PHILADELPHIA -- Phillies manager Pete Mackanin spoke candidly Saturday afternoon about the possibilities for Aaron Nola if he struggled for a fifth consecutive start that night against the Royals at Citizens Bank Park.Options included skipping his next start, having him rejoin the Phillies' rotation following the All-Star break, or optioning
PHILADELPHIA -- Phillies manager Pete Mackanin spoke candidly Saturday afternoon about the possibilities for Aaron Nola if he struggled for a fifth consecutive start that night against the Royals at Citizens Bank Park.
Options included skipping his next start, having him rejoin the Phillies' rotation following the All-Star break, or optioning him to the Minor Leagues, where he could fix his mechanics and regain his confidence in a more relaxed environment. The Phillies seemed to be setting up those possibilities, mentioning Nola could be battling a "dead arm."
Nola allowed five runs in five innings in a 6-2 loss to the Royals, making him 0-4 with a 13.50 ERA in his last five starts. But Nola also retired the final 10 batters he faced, striking out six of them.
"I felt like my old self right there," Nola said.
"Very encouraging," Mackanin said.
But Mackanin remained noncommittal when asked if Nola will make his next scheduled start Thursday in Colorado.
"We'll see," he said. "We're going to talk about it."
Nola obviously wants to pitch at Coors Field.
"I'd rather take the ball," he said. "I'd rather keep going out there. … Overall I feel good, my body is healthy."
But a skipped start could have its benefits. The Phillies gave Cole Hamels an extra two days of rest in July 2013, when he was 2-11 with a 4.58 ERA. They said they hoped the extra time could clear Hamels' mind. Hamels disagreed with the assessment that he needed a break, but he went 6-3 with a 2.68 ERA in his final 16 starts.
Nola allowed five runs in a second inning that included a little bit of bad luck. The Royals had runners on first and second with no outs when Jarrod Dyson hit a ground ball to Phillies second baseman Cesar Hernandez. It looked like a double-play opportunity, but Hernandez could not get the ball out of his glove quickly enough, instead getting only a forceout at second base. Royals pitcher Danny Duffy then popped a bunt over Nola's head for the first hit of his career, which allowed Cheslor Cuthbert to score.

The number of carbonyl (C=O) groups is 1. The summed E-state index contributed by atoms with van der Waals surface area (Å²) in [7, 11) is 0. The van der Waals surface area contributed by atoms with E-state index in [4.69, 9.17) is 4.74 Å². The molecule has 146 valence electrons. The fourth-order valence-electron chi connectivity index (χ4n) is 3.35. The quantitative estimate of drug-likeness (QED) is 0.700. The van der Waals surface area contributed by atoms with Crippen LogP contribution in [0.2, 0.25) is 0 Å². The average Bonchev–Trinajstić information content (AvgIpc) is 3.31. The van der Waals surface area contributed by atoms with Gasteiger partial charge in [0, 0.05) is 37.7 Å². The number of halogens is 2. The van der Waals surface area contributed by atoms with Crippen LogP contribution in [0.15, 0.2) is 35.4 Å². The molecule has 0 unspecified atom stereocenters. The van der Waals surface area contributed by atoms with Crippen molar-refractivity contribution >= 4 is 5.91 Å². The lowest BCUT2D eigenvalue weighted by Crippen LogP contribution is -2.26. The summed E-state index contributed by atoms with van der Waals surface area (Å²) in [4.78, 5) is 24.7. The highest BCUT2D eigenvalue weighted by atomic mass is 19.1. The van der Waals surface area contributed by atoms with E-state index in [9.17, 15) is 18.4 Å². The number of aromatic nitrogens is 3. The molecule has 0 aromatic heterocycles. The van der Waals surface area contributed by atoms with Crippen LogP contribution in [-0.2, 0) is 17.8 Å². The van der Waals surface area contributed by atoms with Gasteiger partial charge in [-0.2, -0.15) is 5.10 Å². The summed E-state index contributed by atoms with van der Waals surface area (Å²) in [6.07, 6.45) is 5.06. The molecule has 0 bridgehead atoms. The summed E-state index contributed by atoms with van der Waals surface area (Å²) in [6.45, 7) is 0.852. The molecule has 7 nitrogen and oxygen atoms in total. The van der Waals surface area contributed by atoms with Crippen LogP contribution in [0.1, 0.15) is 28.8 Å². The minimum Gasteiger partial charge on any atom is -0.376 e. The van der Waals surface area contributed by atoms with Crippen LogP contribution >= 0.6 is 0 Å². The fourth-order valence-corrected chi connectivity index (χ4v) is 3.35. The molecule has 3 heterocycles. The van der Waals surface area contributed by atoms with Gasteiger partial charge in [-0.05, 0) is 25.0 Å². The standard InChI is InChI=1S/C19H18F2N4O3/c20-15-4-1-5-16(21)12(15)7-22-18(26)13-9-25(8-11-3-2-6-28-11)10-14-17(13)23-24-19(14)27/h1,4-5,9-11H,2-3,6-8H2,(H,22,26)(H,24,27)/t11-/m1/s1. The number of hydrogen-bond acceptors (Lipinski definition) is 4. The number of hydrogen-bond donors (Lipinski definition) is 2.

Alex Gordon flied out to left field for the second out -- it would have been the third if Hernandez had flipped the ball to Freddy Galvis earlier or if Duffy's bunt hadn't landed in no man's land -- then Whit Merrifield singled and Kendrys Morales followed with a homer to right to make it 5-1.
Phillies pitching coach Bob McClure visited Nola on the mound after the homer. Nola did not allow a baserunner the rest of the way, which included his first 1-2-3 inning since May 31.
But the line remains the same: five innings, six hits, five runs, five earned runs, one walk, seven strikeouts, one home run. He became the first Phillies starter to allow five or more runs in four consecutive starts since Tyler Cloyd had a five-start streak in 2013.
"I don't think I have dead arm," Nola said. "Maybe the ball wasn't coming out as good [in June], but I was healthy through this month. I've been healthy all year, and my arm's been feeling pretty good. I think there were just some command issues and trying to overthrow. I feel like today I challenged the hitters and kind of went right after them."
Mackanin said the Phillies should have an answer about Nola as early as Sunday. He said he and management will make the decision.
"I'm going to see what they have to say, but I'm planning to make my next start," Nola said. "I feel good right now."
Todd Zolecki has covered the Phillies since 2003, and for MLB.com since 2009. Read his Phillies blog The Zo Zone, follow him on Twitter and listen to his podcast.